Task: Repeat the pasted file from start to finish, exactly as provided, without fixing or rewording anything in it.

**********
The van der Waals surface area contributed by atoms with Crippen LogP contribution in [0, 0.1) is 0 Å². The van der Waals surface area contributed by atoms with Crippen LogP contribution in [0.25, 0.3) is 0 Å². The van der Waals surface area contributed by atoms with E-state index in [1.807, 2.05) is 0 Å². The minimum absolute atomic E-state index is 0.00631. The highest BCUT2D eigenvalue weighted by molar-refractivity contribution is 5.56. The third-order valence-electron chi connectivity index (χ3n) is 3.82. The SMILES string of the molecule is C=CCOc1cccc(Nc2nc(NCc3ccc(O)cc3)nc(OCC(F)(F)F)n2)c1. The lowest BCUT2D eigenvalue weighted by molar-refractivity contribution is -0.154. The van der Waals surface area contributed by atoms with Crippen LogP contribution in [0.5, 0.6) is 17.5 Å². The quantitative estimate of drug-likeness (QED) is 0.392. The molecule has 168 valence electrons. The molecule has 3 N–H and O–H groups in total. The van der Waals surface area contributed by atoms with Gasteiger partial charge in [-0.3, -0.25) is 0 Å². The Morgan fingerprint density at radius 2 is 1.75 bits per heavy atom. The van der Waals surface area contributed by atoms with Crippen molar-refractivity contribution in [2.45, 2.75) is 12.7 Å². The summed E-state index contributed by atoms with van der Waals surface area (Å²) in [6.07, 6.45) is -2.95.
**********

The van der Waals surface area contributed by atoms with Crippen LogP contribution in [0, 0.1) is 0 Å². The van der Waals surface area contributed by atoms with Crippen LogP contribution in [0.25, 0.3) is 0 Å². The van der Waals surface area contributed by atoms with E-state index in [1.807, 2.05) is 0 Å². The minimum absolute atomic E-state index is 0.00631. The highest BCUT2D eigenvalue weighted by molar-refractivity contribution is 5.56. The third-order valence-electron chi connectivity index (χ3n) is 3.82. The SMILES string of the molecule is C=CCOc1cccc(Nc2nc(NCc3ccc(O)cc3)nc(OCC(F)(F)F)n2)c1. The lowest BCUT2D eigenvalue weighted by molar-refractivity contribution is -0.154. The van der Waals surface area contributed by atoms with Crippen LogP contribution in [0.5, 0.6) is 17.5 Å². The quantitative estimate of drug-likeness (QED) is 0.392. The molecule has 168 valence electrons. The molecule has 3 N–H and O–H groups in total. The van der Waals surface area contributed by atoms with Gasteiger partial charge in [-0.3, -0.25) is 0 Å². The Morgan fingerprint density at radius 2 is 1.75 bits per heavy atom. The van der Waals surface area contributed by atoms with Crippen molar-refractivity contribution in [2.45, 2.75) is 12.7 Å². The summed E-state index contributed by atoms with van der Waals surface area (Å²) in [6.07, 6.45) is -2.95.